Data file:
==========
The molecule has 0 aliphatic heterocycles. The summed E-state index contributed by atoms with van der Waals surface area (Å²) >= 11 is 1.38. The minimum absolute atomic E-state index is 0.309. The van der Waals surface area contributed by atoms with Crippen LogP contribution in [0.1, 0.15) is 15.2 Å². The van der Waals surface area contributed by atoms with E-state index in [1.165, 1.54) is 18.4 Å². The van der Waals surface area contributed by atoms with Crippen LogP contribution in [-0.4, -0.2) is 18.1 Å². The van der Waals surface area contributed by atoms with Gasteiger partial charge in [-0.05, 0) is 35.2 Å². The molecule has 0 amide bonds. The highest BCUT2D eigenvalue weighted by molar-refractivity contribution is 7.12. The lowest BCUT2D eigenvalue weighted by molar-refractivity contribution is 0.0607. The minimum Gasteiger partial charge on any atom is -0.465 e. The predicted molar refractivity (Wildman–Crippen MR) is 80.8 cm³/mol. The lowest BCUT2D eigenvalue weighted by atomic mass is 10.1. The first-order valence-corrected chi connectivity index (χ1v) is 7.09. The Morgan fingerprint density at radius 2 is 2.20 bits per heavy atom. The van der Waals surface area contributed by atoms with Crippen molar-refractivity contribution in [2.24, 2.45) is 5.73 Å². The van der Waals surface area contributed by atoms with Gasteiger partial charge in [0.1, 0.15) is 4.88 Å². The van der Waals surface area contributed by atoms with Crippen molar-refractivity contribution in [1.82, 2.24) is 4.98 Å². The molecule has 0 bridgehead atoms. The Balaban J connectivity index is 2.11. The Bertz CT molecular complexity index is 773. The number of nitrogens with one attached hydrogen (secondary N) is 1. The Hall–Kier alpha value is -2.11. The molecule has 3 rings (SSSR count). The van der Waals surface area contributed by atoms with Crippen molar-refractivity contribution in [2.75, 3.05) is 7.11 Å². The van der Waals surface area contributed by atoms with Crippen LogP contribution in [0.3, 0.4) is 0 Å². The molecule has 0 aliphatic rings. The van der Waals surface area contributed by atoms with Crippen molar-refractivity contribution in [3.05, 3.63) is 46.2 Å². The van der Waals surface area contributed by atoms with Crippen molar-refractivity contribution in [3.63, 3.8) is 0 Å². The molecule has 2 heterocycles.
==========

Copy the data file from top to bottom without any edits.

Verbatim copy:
The molecule has 0 aliphatic heterocycles. The summed E-state index contributed by atoms with van der Waals surface area (Å²) >= 11 is 1.38. The minimum absolute atomic E-state index is 0.309. The van der Waals surface area contributed by atoms with Crippen LogP contribution in [0.1, 0.15) is 15.2 Å². The van der Waals surface area contributed by atoms with E-state index in [1.165, 1.54) is 18.4 Å². The van der Waals surface area contributed by atoms with Crippen LogP contribution in [-0.4, -0.2) is 18.1 Å². The van der Waals surface area contributed by atoms with Gasteiger partial charge in [-0.05, 0) is 35.2 Å². The molecule has 0 amide bonds. The highest BCUT2D eigenvalue weighted by molar-refractivity contribution is 7.12. The lowest BCUT2D eigenvalue weighted by molar-refractivity contribution is 0.0607. The minimum Gasteiger partial charge on any atom is -0.465 e. The predicted molar refractivity (Wildman–Crippen MR) is 80.8 cm³/mol. The lowest BCUT2D eigenvalue weighted by atomic mass is 10.1. The first-order valence-corrected chi connectivity index (χ1v) is 7.09. The Morgan fingerprint density at radius 2 is 2.20 bits per heavy atom. The van der Waals surface area contributed by atoms with Crippen molar-refractivity contribution in [2.24, 2.45) is 5.73 Å². The van der Waals surface area contributed by atoms with Gasteiger partial charge in [0.1, 0.15) is 4.88 Å². The van der Waals surface area contributed by atoms with Crippen molar-refractivity contribution in [1.82, 2.24) is 4.98 Å². The molecule has 0 bridgehead atoms. The Balaban J connectivity index is 2.11. The Bertz CT molecular complexity index is 773. The number of nitrogens with one attached hydrogen (secondary N) is 1. The Hall–Kier alpha value is -2.11. The molecule has 3 rings (SSSR count). The van der Waals surface area contributed by atoms with Crippen molar-refractivity contribution in [2.75, 3.05) is 7.11 Å². The van der Waals surface area contributed by atoms with Crippen LogP contribution in [0.3, 0.4) is 0 Å². The molecule has 0 aliphatic rings. The van der Waals surface area contributed by atoms with Crippen molar-refractivity contribution in [3.05, 3.63) is 46.2 Å². The van der Waals surface area contributed by atoms with Crippen molar-refractivity contribution in [3.63, 3.8) is 0 Å². The molecule has 2 heterocycles.